Poetry puzzle- picking up the pieces

Poetry puzzle- picking up the pieces

Taylor Lavigne, Writer

What’s the point of poetry? Poetry creates a sense of community, improves students ability to write, express emotion and feelings through the writing.

“Poetry promotes literacy, builds community, and fosters emotional resilience,” According to Edutopia.org. BFA students have been focusing on giving writers the confidence and feedback they need on their writing in a newly founded club, the Poetry Club.

There are classes and clubs that focus on writing in general, but nothing that focuses on poetry specifically.

In previous years, there was a Creative Writer’s Club that began in 2006, but had a three year break. A similar club, the Poetry Club, was resurrected this year by Ben Stoll, (‘18).

The club also branches out to different types of writing like short stories, narratives, etc., but mainly concentrates on poetry. A resource for the students that participate in the club is an organization called Young Writer’s Project.

Young Writer’s Project is a website that revolves around writing and the students use it to share their poems and get feedback on them from other students at BFA or from writers at different schools.

The base of this website is in Burlington, VT but is open to anyone from anywhere. (www.youngwritersproject.org)

“Young Writer’s Project is a place to find and share your voice. It’s a website. It’s a community,” According to the Young Writer’s Project website. The website is all about creating a friendly, respectful environment for writers who want to share their work.

The site makes writers feel welcomed because it’s all about writing and getting their writing out into the world for people to see. It also helps students edit others work to help make them better.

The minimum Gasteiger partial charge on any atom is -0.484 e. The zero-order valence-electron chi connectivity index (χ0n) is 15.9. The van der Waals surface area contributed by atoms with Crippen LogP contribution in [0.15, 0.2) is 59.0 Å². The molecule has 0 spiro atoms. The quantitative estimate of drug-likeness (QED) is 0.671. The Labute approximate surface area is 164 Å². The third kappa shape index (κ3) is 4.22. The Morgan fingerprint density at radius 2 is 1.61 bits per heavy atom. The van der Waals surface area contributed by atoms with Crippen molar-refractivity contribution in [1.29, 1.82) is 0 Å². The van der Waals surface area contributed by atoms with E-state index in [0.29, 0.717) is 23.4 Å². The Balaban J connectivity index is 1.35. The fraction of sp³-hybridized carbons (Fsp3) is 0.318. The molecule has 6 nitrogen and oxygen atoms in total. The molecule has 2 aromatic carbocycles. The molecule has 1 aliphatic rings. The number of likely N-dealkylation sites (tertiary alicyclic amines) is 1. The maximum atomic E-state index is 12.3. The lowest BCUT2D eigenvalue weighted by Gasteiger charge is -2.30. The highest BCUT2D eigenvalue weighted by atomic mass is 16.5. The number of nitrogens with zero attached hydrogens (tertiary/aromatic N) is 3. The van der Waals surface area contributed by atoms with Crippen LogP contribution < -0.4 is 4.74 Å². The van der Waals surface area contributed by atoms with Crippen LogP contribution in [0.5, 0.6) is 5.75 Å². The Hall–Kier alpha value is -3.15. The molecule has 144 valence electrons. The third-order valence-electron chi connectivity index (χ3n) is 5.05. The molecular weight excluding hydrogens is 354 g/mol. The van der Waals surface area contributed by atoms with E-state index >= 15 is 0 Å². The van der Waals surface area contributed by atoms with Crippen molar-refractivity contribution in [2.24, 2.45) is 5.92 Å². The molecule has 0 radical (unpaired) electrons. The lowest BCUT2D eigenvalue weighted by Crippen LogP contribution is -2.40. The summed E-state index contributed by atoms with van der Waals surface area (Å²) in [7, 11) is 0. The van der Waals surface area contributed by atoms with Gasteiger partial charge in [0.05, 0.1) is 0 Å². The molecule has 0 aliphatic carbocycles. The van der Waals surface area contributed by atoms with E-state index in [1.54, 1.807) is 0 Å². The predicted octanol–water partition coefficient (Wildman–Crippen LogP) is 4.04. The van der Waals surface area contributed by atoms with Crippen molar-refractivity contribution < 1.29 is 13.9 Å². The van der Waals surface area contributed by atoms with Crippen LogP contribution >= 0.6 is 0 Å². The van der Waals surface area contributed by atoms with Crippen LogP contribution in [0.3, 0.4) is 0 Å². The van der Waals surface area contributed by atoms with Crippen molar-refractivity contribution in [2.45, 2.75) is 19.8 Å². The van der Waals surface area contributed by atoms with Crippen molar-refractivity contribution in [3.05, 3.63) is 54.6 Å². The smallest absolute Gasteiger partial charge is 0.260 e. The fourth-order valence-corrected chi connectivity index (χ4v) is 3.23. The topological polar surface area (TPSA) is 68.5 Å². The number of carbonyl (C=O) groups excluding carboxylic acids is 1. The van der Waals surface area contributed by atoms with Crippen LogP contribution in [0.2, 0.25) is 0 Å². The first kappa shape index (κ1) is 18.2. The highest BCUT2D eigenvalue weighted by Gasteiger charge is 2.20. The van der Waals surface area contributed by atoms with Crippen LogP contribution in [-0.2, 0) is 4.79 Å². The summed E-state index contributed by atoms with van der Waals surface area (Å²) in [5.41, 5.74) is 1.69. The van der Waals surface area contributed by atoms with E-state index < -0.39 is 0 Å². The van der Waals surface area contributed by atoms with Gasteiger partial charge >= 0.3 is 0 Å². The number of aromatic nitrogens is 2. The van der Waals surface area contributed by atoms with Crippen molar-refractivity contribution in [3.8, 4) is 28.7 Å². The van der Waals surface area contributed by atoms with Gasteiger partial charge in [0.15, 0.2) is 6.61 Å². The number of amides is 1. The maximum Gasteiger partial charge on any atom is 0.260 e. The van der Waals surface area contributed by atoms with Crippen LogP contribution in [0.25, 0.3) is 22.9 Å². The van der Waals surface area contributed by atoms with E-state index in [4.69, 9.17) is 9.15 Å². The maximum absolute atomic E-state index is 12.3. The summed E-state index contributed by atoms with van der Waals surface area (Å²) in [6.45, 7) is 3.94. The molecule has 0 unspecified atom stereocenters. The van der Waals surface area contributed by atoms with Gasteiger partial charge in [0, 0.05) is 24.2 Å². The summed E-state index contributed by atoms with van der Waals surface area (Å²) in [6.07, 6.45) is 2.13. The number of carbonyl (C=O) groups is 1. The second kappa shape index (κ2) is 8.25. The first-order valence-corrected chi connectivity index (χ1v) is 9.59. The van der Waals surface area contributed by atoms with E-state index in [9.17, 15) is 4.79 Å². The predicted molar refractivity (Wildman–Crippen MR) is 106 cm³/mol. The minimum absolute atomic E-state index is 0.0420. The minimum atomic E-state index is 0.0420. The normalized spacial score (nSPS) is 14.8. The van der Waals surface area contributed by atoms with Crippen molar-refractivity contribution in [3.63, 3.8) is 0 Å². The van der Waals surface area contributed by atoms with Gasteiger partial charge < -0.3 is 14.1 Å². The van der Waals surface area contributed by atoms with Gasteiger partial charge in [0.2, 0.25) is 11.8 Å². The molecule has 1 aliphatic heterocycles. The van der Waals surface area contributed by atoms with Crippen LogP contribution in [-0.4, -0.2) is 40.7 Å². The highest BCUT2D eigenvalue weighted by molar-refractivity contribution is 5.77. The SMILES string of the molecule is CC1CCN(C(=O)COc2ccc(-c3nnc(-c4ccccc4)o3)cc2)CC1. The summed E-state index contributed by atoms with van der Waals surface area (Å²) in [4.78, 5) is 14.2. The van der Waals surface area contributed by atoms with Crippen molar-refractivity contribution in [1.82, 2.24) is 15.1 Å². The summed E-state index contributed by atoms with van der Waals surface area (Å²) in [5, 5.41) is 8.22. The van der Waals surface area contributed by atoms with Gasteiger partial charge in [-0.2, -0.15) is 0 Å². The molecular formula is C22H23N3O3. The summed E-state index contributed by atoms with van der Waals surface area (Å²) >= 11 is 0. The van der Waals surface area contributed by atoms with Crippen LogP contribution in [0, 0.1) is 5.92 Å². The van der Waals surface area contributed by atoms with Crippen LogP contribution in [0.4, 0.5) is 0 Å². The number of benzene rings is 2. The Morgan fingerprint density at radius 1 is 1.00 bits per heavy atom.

“Young Writer’s Project depends on all users to help maintain this site as a community of respect and creativity,” According to the Young Writer’s Project website.

The welcoming community included with the site is why the club uses it so often. They like to use the challenges and prompts that the website provides.

A BFA Mercury reporter interviewed Stoll, the creator of the new Poetry Club.

“I just wanted to get a club going that focused on writing and creative expression because BFA’s kind of lacking in that,” Stoll said. Stoll’s creation of the club was inspired by his love for writing and other student’s love for writing.

He also noticed that many students had the same love for creative writing and poetry.

Stoll explained the activities the students participate in during the class. It takes place on Monday’s from 3 p.m. to 4 p.m. in Mrs. Bristol’s room. Using prompts given from Young Writer’s Project, participants write for about ten minutes to start each meeting of the club.

“We have a ten minute write to get the creative juices flowing, really cliché but that’s basically what we do,” Stoll said. The ten minute write helps students get into their writing-mode.